1955 Omega Seamaster Caliber. 471 Ref. 2828

Omega 471 Feature

To polish or not to polish is a tough decision that is not made lightly. Proper case work is a delicate and time-consuming process that can enhance the appearance of a watch and bring a neglected or battered watch back to life. Unfortunately a generation of unscrupulous jewelers and watchmakers decided that force plus a polishing wheel equaled a polish job. The problem with this approach is that it removes too much material and deforms the original lines and case patterns. It also produces a horrific surface that is flat and shiny but reflects light in several different directions creating the dreaded “over polished” look. This most recent piece was an example of a watch that suffered bad polishing and then a rough wearer. The Seamaster logo and “waterproof” had been mostly polished out of the caseback, while the front was clearly the victim of years of abusive wear. Even with this history, its rose gold dial and hands remained very well intact and stand out as a great contrast to the life outside the case.

If you look at this full size image you can just make out the Omega logo that has been polished almost entirely out

If you look at this full size image you can just make out the Omega logo that has been polished almost entirely out

After a great deal of thought I came to the conclusion that there are two kinds of vintage watches: collector pieces and wearer pieces. When buying and servicing collector pieces, the goal is to absolutely minimize your impact and preserve the originality of the piece inside and out. With wearer pieces the goal is to restore a watch to the best of your ability to its original beauty. While I am a strong believer that reluming and redialing ruin a watch, case work can go a huge way in really bringing a piece back to life for a wearer. I made the decision to let this one be until it goes to a new owner. That new owner can make the decision that makes them happy.

This Omega 471 is a great example of one of the first automatic calibers that Omega produced. It is a fantastic piece of history that deserved a new lease on life. Unfortunately the last person to attempt this believed that Omega parts are more interchangeable than Omega lets on. This led to a slightly more costly restoration, but it was entirely worth it.

After a full disassembly, cleaning, reassembling, and oiling the movement was running crazy fast (+180-230 seconds per day.) My first instinct was to start at the power source, the mainspring. I replaced the mainspring, but still the rate was incredibly high. Then I took a long hard look at the balance and just felt that something wasn’t right. I took out a Caliber 500 movement I had and found the hairsprings to be identical. It was then I realized that this wrong heart so to speak was the cause of the problem. After getting the proper balance and installing it I regulated the watch to +/-3 seconds per day in all positions.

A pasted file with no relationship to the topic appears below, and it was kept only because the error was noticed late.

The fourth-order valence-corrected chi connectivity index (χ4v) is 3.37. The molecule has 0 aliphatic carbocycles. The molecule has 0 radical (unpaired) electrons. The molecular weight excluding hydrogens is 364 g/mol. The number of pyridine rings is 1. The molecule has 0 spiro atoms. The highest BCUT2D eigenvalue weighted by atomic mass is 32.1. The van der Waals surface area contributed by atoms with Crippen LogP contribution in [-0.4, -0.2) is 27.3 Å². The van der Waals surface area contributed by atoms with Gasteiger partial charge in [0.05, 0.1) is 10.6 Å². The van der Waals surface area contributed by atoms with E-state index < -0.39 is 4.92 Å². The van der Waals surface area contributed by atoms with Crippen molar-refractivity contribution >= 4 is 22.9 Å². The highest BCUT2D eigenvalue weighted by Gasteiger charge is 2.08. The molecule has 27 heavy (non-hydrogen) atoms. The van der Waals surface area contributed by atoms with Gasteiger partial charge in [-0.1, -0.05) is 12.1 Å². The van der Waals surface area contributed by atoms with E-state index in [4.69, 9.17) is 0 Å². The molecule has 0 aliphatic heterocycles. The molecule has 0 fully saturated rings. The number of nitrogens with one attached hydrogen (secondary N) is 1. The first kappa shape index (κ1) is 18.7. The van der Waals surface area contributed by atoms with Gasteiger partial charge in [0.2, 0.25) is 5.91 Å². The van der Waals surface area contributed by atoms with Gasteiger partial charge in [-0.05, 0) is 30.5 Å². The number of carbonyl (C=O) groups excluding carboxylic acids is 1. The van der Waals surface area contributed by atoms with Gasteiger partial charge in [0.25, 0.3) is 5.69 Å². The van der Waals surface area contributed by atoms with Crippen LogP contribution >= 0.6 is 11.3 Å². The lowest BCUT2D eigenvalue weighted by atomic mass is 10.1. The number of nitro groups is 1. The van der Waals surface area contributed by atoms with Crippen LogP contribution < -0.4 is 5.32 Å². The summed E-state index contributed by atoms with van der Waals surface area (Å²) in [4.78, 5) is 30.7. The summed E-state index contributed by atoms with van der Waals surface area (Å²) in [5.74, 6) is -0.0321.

The 470 and the 471 were the first two automatics that Omega produced

The 470 and the 471 were the first two automatics that Omega produced

Back together; it is stunning even in its unpolished state. The rose gold dial and hands are unique and are a beautiful contrast to the stainless case. Although small by today’s standards, it is a great piece from the early days of Omega automatics.

Omega 471 Dial Omega 471 Flat Left

Omega 471 Flat Right Omega 471 Side

8 comments on “1955 Omega Seamaster Caliber. 471 Ref. 2828

  1. Stuart1965 says:

    I agree with your conclusion of collectors and wearers. I think I am a wearer. I don’t enjoy having something vintage sitting on a shelf ( no offence to collectors who do). I feel things were made to be used. But I also don’t believe everything should be vintage, after all you don’t see me surfing the web on a commodore 64. But there are some items I feel have not really been improved upon so much that the character and craftsmanship of the past don’t meet or exceed modern quality. Watches, Razors, and pens, are among them ( and sometimes cars and ships). As a wearer I don’t necessarily want the grime of 50 years on my item, but I do think the scratches and character marks on the original bits and pieces are part of the charm, and mystery.

    • AMBwatches says:

      Thanks for sharing your opinion! I tend to agree with you. While there are most certainly pieces that are meant to be collected and worn very gently, for the most part I am a fan of and try to work on watches that have character and show their history.

  2. MK says:

    Hello Aaron, I am still waiting for your next watch.

  3. This is nice, but I wonder if this may be a redial, the “seamaster” looks suspicious to my eye. I may be wrong, but to me it looks too much ink and the dial shows no patina at all…

    • aberlow says:

      You may very well be right. This piece was done prior to any real training of my eye for redials which are rampant among vintage omegas. Thanks for the comment!

      • stefpix says:

        Thanks – I enjoy your posts. I like Polerouters as well that is how I came to your site. I have a cal 215 like yours, mine is just gold plated. I’d like steel better, but I like mine too. I do also have a bumper Polerouter from 1955 the classic Genta design.

  4. Vintage Watch Addict says:

    Arron, I picked up a lovely watch like this one today with a cream ‘waffle’ dial and a 471 movement, which is a little stunner. Despite not habing a ‘bath’ for many years, its keeping great time, which is a testament to Omega’s brilliant watchmaking craftsmanship. It needs a new winder and a decent service, to bring it back to it’s Judy Dench graceful beauty. I never believed in ‘messing with nature’ and I’m not an advocate of polished cases and redials, as they can destroy a watch. I always enjoy your restoration blogs. Mark 😊 (The SA vintage Grand Seiko guy)

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